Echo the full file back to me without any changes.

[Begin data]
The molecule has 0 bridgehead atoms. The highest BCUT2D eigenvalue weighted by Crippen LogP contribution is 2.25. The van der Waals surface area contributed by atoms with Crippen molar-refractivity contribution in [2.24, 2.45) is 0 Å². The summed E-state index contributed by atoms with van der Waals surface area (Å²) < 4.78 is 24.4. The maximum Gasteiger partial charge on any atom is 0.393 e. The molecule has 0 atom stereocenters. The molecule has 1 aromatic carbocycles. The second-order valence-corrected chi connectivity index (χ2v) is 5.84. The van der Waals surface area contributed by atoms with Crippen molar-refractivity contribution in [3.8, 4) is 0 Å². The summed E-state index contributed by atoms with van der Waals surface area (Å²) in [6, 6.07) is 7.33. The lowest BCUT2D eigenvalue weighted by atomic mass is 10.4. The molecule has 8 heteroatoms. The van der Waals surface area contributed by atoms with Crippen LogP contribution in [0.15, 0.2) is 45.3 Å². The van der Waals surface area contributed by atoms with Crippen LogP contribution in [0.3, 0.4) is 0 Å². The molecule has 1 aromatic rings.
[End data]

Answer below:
The molecule has 0 bridgehead atoms. The highest BCUT2D eigenvalue weighted by Crippen LogP contribution is 2.25. The van der Waals surface area contributed by atoms with Crippen molar-refractivity contribution in [2.24, 2.45) is 0 Å². The summed E-state index contributed by atoms with van der Waals surface area (Å²) < 4.78 is 24.4. The maximum Gasteiger partial charge on any atom is 0.393 e. The molecule has 0 atom stereocenters. The molecule has 1 aromatic carbocycles. The second-order valence-corrected chi connectivity index (χ2v) is 5.84. The van der Waals surface area contributed by atoms with Crippen molar-refractivity contribution in [3.8, 4) is 0 Å². The summed E-state index contributed by atoms with van der Waals surface area (Å²) in [6, 6.07) is 7.33. The lowest BCUT2D eigenvalue weighted by atomic mass is 10.4. The molecule has 8 heteroatoms. The van der Waals surface area contributed by atoms with Crippen LogP contribution in [0.15, 0.2) is 45.3 Å². The van der Waals surface area contributed by atoms with Crippen LogP contribution in [0.3, 0.4) is 0 Å². The molecule has 1 aromatic rings.